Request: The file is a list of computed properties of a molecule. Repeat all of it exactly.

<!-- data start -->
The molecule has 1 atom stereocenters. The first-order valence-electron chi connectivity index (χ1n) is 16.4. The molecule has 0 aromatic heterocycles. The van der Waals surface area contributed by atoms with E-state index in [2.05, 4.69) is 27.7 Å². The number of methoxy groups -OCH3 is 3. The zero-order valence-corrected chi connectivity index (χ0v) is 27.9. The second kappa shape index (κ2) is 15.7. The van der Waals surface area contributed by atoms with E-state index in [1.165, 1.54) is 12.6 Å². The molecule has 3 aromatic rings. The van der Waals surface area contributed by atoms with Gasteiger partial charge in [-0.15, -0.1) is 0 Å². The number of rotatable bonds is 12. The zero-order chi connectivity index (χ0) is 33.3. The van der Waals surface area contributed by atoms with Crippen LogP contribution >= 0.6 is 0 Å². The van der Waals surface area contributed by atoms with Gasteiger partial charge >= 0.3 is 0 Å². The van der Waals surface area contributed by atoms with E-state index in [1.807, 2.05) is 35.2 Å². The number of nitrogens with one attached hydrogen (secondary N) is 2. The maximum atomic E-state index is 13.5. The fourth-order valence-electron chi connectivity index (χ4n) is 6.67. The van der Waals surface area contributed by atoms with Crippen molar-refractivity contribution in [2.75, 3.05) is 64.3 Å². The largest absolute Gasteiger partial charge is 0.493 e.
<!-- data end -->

The molecule has 1 atom stereocenters. The first-order valence-electron chi connectivity index (χ1n) is 16.4. The molecule has 0 aromatic heterocycles. The van der Waals surface area contributed by atoms with E-state index in [2.05, 4.69) is 27.7 Å². The number of methoxy groups -OCH3 is 3. The zero-order valence-corrected chi connectivity index (χ0v) is 27.9. The second kappa shape index (κ2) is 15.7. The van der Waals surface area contributed by atoms with E-state index in [1.165, 1.54) is 12.6 Å². The molecule has 3 aromatic rings. The van der Waals surface area contributed by atoms with Gasteiger partial charge in [-0.15, -0.1) is 0 Å². The number of rotatable bonds is 12. The zero-order chi connectivity index (χ0) is 33.3. The van der Waals surface area contributed by atoms with Crippen LogP contribution >= 0.6 is 0 Å². The van der Waals surface area contributed by atoms with Gasteiger partial charge >= 0.3 is 0 Å². The van der Waals surface area contributed by atoms with E-state index in [1.807, 2.05) is 35.2 Å². The number of nitrogens with one attached hydrogen (secondary N) is 2. The maximum atomic E-state index is 13.5. The fourth-order valence-electron chi connectivity index (χ4n) is 6.67. The van der Waals surface area contributed by atoms with Crippen molar-refractivity contribution in [2.75, 3.05) is 64.3 Å². The largest absolute Gasteiger partial charge is 0.493 e.